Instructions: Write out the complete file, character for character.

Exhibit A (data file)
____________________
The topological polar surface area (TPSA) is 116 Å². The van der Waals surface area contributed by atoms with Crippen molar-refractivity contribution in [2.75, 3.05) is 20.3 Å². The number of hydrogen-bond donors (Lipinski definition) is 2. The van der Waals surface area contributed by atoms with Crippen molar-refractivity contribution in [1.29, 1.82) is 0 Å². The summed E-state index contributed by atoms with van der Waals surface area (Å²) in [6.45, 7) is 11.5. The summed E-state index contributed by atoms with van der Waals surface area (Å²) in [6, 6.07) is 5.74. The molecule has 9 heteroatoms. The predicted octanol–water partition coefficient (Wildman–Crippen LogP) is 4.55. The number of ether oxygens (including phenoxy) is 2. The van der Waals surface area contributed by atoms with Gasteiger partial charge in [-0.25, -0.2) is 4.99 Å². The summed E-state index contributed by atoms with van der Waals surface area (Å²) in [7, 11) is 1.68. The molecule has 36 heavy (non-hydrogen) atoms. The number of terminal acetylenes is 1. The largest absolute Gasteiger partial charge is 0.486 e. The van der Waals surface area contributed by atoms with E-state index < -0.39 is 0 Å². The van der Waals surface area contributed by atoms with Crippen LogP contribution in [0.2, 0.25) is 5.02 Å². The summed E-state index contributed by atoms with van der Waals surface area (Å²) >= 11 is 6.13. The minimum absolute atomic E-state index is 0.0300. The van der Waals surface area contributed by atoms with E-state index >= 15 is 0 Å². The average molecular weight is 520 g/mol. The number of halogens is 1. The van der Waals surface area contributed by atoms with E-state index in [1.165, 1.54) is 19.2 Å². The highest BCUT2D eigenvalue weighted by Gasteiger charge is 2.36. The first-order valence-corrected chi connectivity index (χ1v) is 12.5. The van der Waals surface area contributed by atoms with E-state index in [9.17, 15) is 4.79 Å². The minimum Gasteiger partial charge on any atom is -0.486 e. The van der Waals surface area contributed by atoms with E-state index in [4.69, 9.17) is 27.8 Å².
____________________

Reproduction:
The topological polar surface area (TPSA) is 116 Å². The van der Waals surface area contributed by atoms with Crippen molar-refractivity contribution in [2.75, 3.05) is 20.3 Å². The number of hydrogen-bond donors (Lipinski definition) is 2. The van der Waals surface area contributed by atoms with Crippen molar-refractivity contribution in [1.29, 1.82) is 0 Å². The summed E-state index contributed by atoms with van der Waals surface area (Å²) in [6.45, 7) is 11.5. The summed E-state index contributed by atoms with van der Waals surface area (Å²) in [6, 6.07) is 5.74. The molecule has 9 heteroatoms. The predicted octanol–water partition coefficient (Wildman–Crippen LogP) is 4.55. The number of ether oxygens (including phenoxy) is 2. The van der Waals surface area contributed by atoms with Gasteiger partial charge in [-0.25, -0.2) is 4.99 Å². The summed E-state index contributed by atoms with van der Waals surface area (Å²) in [7, 11) is 1.68. The molecule has 36 heavy (non-hydrogen) atoms. The number of terminal acetylenes is 1. The largest absolute Gasteiger partial charge is 0.486 e. The van der Waals surface area contributed by atoms with E-state index < -0.39 is 0 Å². The van der Waals surface area contributed by atoms with Crippen LogP contribution in [0.2, 0.25) is 5.02 Å². The summed E-state index contributed by atoms with van der Waals surface area (Å²) >= 11 is 6.13. The minimum absolute atomic E-state index is 0.0300. The van der Waals surface area contributed by atoms with E-state index >= 15 is 0 Å². The average molecular weight is 520 g/mol. The number of halogens is 1. The van der Waals surface area contributed by atoms with E-state index in [1.165, 1.54) is 19.2 Å². The highest BCUT2D eigenvalue weighted by Gasteiger charge is 2.36. The first-order valence-corrected chi connectivity index (χ1v) is 12.5. The van der Waals surface area contributed by atoms with E-state index in [9.17, 15) is 4.79 Å². The minimum Gasteiger partial charge on any atom is -0.486 e. The van der Waals surface area contributed by atoms with E-state index in [4.69, 9.17) is 27.8 Å².